The Crane Wife, the newest release from the Decemberists, is due October 3, and will be the band’s first since jumping ship from Kill Rock Stars to Capitol.

Country singer Loretta Lynn was forced to cancel a handful of shows set for June and July after she broke her shoulder in a fall at her home, and was scheduled to have replacement surgery.

After 45 years of competing, Finland finally came out on top of the Eurovision Song Contest. The win by GWAR-lite rock group Lordi came after the band scored a record-setting number of points for their lively performance of “Hard Rock Hallelujah.”

On July 8, Sonic Youth is performing a free show at a secret Los Angeles venue for a limited number of fans who purchased the band’s new album, Rather Ripped, from area record stores. The group is also set to play several late summer shows with the Flaming Lips that will begin August 24 in St. Paul and wrap up September 3 in Boston.

The Strokes have recorded a cover of Marvin Gaye’s “Mercy Mercy Me” as the B-side for the “You Only Live Once” single. Scheduled for a mid-July release, the song features Pearl Jam’s Eddie Vedder sharing vocals with Strokes frontman Julian Casablancas and Queens of the Stone Age’s Josh Homme joining the Strokes’ Fabrizio Moretti on drums.

Rob Zombie is giving new life to Michael Myers and the Halloween franchise by writing and directing a new chapter for the long-running series. Zombie will also act as a producer and a music supervisor on the film, which is conveniently penciled in for an October 2007 release.

Wolf Parade and Frog Eyes are joining forces for some North American tour dates later this summer, and will kick things off on August 4 in Ottawa, Ontario. Spencer Krug, Wolf Parade’s vocalist/keyboardist, will be playing both sets, having ended his extended break from Frog Eyes when he rejoined the band earlier in the year.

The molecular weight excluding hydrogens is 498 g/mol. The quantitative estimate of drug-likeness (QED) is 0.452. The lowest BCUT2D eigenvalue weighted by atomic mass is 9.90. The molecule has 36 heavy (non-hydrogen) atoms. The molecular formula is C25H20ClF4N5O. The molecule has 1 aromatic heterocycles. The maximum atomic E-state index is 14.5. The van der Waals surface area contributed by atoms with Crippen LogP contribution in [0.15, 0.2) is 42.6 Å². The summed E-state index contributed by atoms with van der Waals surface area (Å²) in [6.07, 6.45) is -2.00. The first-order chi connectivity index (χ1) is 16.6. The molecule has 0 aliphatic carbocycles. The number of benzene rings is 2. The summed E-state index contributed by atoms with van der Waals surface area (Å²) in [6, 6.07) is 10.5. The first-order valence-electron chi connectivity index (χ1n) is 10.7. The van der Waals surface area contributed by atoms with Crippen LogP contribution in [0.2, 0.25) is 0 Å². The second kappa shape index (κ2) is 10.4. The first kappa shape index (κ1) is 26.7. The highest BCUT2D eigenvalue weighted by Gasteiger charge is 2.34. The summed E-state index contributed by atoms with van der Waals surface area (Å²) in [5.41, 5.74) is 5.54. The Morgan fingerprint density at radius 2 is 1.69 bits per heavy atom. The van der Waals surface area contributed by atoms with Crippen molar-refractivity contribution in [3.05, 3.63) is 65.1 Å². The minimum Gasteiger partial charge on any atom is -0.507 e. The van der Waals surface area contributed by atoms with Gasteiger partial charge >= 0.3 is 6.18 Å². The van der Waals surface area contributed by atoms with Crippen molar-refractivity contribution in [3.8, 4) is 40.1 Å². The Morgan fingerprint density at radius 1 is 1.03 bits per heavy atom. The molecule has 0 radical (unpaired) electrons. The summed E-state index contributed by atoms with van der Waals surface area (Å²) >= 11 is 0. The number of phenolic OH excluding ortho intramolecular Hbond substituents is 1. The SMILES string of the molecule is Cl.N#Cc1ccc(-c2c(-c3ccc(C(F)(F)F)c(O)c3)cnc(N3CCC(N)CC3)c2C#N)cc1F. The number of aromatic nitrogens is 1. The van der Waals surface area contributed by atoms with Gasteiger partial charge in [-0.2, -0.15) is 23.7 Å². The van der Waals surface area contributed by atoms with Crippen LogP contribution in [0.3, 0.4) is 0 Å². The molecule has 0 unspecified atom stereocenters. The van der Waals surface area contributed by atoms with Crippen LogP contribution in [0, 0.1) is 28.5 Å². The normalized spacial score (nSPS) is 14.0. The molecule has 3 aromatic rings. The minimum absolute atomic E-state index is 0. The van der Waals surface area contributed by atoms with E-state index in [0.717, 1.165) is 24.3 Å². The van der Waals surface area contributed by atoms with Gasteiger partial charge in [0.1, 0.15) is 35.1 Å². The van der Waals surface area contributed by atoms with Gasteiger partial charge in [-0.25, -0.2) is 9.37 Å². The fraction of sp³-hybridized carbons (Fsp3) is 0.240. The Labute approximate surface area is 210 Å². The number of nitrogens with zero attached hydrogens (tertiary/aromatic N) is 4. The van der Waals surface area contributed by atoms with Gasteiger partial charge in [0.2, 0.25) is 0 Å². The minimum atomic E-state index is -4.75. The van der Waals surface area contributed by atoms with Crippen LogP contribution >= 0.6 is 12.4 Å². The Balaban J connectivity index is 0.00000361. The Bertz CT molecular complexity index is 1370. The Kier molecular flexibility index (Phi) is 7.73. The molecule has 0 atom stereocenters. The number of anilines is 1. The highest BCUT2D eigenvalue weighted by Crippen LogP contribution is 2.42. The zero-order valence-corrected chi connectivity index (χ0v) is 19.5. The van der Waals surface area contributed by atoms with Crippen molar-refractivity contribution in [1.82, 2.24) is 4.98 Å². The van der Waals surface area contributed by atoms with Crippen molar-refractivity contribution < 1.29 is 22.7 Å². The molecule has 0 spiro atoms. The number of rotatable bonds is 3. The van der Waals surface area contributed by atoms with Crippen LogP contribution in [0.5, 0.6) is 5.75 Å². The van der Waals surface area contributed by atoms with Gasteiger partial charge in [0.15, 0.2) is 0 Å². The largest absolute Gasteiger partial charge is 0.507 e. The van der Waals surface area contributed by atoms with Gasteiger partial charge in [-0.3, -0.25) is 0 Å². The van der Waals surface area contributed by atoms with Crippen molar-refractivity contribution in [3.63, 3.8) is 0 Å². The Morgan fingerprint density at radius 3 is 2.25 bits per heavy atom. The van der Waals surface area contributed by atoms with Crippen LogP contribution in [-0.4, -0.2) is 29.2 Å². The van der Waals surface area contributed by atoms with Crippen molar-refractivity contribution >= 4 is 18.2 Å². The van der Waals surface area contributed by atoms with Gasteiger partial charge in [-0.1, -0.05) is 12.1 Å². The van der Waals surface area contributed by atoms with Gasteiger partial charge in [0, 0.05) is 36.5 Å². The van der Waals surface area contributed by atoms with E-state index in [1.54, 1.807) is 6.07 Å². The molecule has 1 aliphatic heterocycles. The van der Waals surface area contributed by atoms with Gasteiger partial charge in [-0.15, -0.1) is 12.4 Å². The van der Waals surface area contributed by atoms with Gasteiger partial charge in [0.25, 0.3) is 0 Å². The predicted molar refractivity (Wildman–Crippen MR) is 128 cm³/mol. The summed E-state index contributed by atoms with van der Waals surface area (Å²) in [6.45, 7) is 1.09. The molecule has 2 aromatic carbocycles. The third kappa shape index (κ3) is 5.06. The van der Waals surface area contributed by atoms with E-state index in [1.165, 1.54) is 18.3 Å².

Hot on the heels of their successful new album, Eyes Open, Snow Patrol has been forced to postpone the rest of its North American tour. Singer Gary Lightbody needs the time to recover from polyps on his vocal cords. Concerts will be rescheduled in September.

The Grateful Dead’s last keyboard player, Vince Welnick, died on June 2 at the age of 55. Welnick was also a veteran of bands such as the Tubes and Missing Man Formation.

Billy Preston, the keyboard player, singer, and songwriter frequently referred to as “the fifth Beatle,” died on June 6 in Scottsdale, Ariz., from respiratory complications. Preston had also toured and recorded with the Rolling Stones, in addition to working with the everyone from Aretha Franklin to Bob Dylan over the years, and scoring major hits with his own work: “Outta Space,” “Will It Go Round in Circles,” and “Nothing From Nothing.”

Novelist Gilbert Sorrentino died at the age of 77 of cancer May 18 in his Brooklyn, N.Y., home. Sorrentino, who the New York Times once said “has long been one of our most intelligent and daring writers,” authored more than 20 books of poetry and fiction, and was best known for his critically acclaimed Mulligan Stew.